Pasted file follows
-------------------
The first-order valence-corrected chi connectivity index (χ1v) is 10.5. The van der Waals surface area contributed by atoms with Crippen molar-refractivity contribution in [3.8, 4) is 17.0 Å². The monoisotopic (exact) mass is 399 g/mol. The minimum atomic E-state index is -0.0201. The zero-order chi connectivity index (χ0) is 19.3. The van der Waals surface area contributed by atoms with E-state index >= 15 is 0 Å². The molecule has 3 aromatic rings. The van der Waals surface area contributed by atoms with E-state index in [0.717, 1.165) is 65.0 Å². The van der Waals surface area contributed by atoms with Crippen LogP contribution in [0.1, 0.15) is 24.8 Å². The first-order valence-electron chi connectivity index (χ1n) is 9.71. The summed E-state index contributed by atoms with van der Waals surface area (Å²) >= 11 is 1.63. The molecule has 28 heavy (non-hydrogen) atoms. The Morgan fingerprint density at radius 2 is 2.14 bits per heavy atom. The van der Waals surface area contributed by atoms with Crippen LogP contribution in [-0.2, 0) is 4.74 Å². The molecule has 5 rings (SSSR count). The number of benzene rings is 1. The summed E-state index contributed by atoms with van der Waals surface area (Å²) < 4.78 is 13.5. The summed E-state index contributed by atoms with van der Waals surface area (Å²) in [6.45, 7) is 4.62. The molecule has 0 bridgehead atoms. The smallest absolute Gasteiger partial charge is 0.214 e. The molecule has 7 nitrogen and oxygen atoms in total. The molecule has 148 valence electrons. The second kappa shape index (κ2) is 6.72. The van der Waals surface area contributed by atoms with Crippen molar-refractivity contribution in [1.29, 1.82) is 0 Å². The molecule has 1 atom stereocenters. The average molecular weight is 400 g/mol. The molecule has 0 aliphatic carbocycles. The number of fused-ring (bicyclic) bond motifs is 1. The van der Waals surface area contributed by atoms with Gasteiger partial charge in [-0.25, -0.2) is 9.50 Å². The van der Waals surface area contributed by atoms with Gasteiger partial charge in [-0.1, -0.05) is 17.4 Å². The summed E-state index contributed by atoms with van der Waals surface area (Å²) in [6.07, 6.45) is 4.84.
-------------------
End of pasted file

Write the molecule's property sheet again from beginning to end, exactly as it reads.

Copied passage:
The first-order valence-corrected chi connectivity index (χ1v) is 10.5. The van der Waals surface area contributed by atoms with Crippen molar-refractivity contribution in [3.8, 4) is 17.0 Å². The monoisotopic (exact) mass is 399 g/mol. The minimum atomic E-state index is -0.0201. The zero-order chi connectivity index (χ0) is 19.3. The van der Waals surface area contributed by atoms with E-state index >= 15 is 0 Å². The molecule has 3 aromatic rings. The van der Waals surface area contributed by atoms with E-state index in [0.717, 1.165) is 65.0 Å². The van der Waals surface area contributed by atoms with Crippen LogP contribution in [0.1, 0.15) is 24.8 Å². The first-order valence-electron chi connectivity index (χ1n) is 9.71. The summed E-state index contributed by atoms with van der Waals surface area (Å²) >= 11 is 1.63. The molecule has 28 heavy (non-hydrogen) atoms. The Morgan fingerprint density at radius 2 is 2.14 bits per heavy atom. The van der Waals surface area contributed by atoms with Crippen LogP contribution in [-0.2, 0) is 4.74 Å². The molecule has 5 rings (SSSR count). The number of benzene rings is 1. The summed E-state index contributed by atoms with van der Waals surface area (Å²) < 4.78 is 13.5. The summed E-state index contributed by atoms with van der Waals surface area (Å²) in [6.45, 7) is 4.62. The molecule has 0 bridgehead atoms. The smallest absolute Gasteiger partial charge is 0.214 e. The molecule has 7 nitrogen and oxygen atoms in total. The molecule has 148 valence electrons. The second kappa shape index (κ2) is 6.72. The van der Waals surface area contributed by atoms with Crippen molar-refractivity contribution in [1.29, 1.82) is 0 Å². The molecule has 1 atom stereocenters. The average molecular weight is 400 g/mol. The molecule has 0 aliphatic carbocycles. The number of fused-ring (bicyclic) bond motifs is 1. The van der Waals surface area contributed by atoms with Gasteiger partial charge in [-0.25, -0.2) is 9.50 Å². The van der Waals surface area contributed by atoms with Gasteiger partial charge in [-0.1, -0.05) is 17.4 Å². The summed E-state index contributed by atoms with van der Waals surface area (Å²) in [6.07, 6.45) is 4.84.